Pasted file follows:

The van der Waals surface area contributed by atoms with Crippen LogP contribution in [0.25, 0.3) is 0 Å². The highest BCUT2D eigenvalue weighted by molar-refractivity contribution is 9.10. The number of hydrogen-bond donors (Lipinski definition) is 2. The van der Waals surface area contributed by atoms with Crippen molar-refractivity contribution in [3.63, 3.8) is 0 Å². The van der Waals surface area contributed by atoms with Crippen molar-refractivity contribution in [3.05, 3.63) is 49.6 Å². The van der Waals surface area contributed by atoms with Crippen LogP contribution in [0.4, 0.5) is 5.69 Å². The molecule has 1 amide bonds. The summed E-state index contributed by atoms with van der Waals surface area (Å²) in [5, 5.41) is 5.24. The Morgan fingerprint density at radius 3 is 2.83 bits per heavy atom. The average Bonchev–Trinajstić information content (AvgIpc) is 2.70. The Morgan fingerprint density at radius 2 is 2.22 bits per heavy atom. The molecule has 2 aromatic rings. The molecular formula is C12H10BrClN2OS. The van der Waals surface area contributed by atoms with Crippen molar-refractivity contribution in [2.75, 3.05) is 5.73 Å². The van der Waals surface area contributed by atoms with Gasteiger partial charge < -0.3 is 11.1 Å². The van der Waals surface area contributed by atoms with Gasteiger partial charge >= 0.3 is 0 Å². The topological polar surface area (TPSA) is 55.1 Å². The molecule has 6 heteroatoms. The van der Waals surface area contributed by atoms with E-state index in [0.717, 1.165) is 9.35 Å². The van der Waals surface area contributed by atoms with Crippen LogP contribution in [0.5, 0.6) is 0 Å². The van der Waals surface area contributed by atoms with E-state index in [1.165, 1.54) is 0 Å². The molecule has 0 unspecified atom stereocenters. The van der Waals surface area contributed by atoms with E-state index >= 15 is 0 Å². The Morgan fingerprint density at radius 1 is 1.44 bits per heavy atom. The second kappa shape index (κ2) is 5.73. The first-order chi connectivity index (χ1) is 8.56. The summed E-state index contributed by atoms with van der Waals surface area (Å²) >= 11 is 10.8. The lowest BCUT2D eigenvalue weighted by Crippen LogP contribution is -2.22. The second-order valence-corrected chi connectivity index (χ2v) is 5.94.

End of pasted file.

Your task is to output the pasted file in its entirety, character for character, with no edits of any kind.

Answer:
The van der Waals surface area contributed by atoms with Crippen LogP contribution in [0.25, 0.3) is 0 Å². The highest BCUT2D eigenvalue weighted by molar-refractivity contribution is 9.10. The number of hydrogen-bond donors (Lipinski definition) is 2. The van der Waals surface area contributed by atoms with Crippen molar-refractivity contribution in [3.63, 3.8) is 0 Å². The van der Waals surface area contributed by atoms with Crippen molar-refractivity contribution in [3.05, 3.63) is 49.6 Å². The van der Waals surface area contributed by atoms with Crippen LogP contribution in [0.4, 0.5) is 5.69 Å². The molecule has 1 amide bonds. The summed E-state index contributed by atoms with van der Waals surface area (Å²) in [5, 5.41) is 5.24. The Morgan fingerprint density at radius 3 is 2.83 bits per heavy atom. The average Bonchev–Trinajstić information content (AvgIpc) is 2.70. The Morgan fingerprint density at radius 2 is 2.22 bits per heavy atom. The molecule has 2 aromatic rings. The molecular formula is C12H10BrClN2OS. The van der Waals surface area contributed by atoms with Crippen molar-refractivity contribution in [2.75, 3.05) is 5.73 Å². The van der Waals surface area contributed by atoms with Gasteiger partial charge < -0.3 is 11.1 Å². The van der Waals surface area contributed by atoms with Gasteiger partial charge >= 0.3 is 0 Å². The topological polar surface area (TPSA) is 55.1 Å². The molecule has 6 heteroatoms. The van der Waals surface area contributed by atoms with E-state index in [0.717, 1.165) is 9.35 Å². The van der Waals surface area contributed by atoms with Crippen LogP contribution in [0.5, 0.6) is 0 Å². The van der Waals surface area contributed by atoms with E-state index in [1.165, 1.54) is 0 Å². The molecule has 0 unspecified atom stereocenters. The van der Waals surface area contributed by atoms with E-state index >= 15 is 0 Å². The Morgan fingerprint density at radius 1 is 1.44 bits per heavy atom. The second kappa shape index (κ2) is 5.73. The first-order chi connectivity index (χ1) is 8.56. The summed E-state index contributed by atoms with van der Waals surface area (Å²) >= 11 is 10.8. The lowest BCUT2D eigenvalue weighted by Crippen LogP contribution is -2.22. The second-order valence-corrected chi connectivity index (χ2v) is 5.94.